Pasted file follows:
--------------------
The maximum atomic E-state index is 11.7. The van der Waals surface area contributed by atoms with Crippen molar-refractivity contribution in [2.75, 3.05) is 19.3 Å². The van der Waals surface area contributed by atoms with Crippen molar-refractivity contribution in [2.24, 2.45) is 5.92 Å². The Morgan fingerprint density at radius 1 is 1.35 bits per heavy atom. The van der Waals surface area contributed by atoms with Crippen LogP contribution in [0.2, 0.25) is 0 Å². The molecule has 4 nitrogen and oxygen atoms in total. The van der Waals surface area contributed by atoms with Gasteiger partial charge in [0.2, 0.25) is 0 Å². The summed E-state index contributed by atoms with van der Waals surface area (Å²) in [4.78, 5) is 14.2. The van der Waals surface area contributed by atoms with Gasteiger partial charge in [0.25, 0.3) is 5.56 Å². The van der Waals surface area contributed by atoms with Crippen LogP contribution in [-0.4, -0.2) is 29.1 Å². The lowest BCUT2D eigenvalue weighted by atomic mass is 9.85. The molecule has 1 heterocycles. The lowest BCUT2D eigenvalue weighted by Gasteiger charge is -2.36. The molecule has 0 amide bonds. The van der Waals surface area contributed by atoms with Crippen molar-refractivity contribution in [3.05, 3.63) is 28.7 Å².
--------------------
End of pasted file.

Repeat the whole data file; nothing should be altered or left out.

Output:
The maximum atomic E-state index is 11.7. The van der Waals surface area contributed by atoms with Crippen molar-refractivity contribution in [2.75, 3.05) is 19.3 Å². The van der Waals surface area contributed by atoms with Crippen molar-refractivity contribution in [2.24, 2.45) is 5.92 Å². The Morgan fingerprint density at radius 1 is 1.35 bits per heavy atom. The van der Waals surface area contributed by atoms with Crippen LogP contribution in [0.2, 0.25) is 0 Å². The molecule has 4 nitrogen and oxygen atoms in total. The van der Waals surface area contributed by atoms with Gasteiger partial charge in [0.2, 0.25) is 0 Å². The summed E-state index contributed by atoms with van der Waals surface area (Å²) in [4.78, 5) is 14.2. The van der Waals surface area contributed by atoms with Gasteiger partial charge in [0.25, 0.3) is 5.56 Å². The van der Waals surface area contributed by atoms with Crippen LogP contribution in [-0.4, -0.2) is 29.1 Å². The lowest BCUT2D eigenvalue weighted by atomic mass is 9.85. The molecule has 1 heterocycles. The lowest BCUT2D eigenvalue weighted by Gasteiger charge is -2.36. The molecule has 0 amide bonds. The van der Waals surface area contributed by atoms with Crippen molar-refractivity contribution in [3.05, 3.63) is 28.7 Å².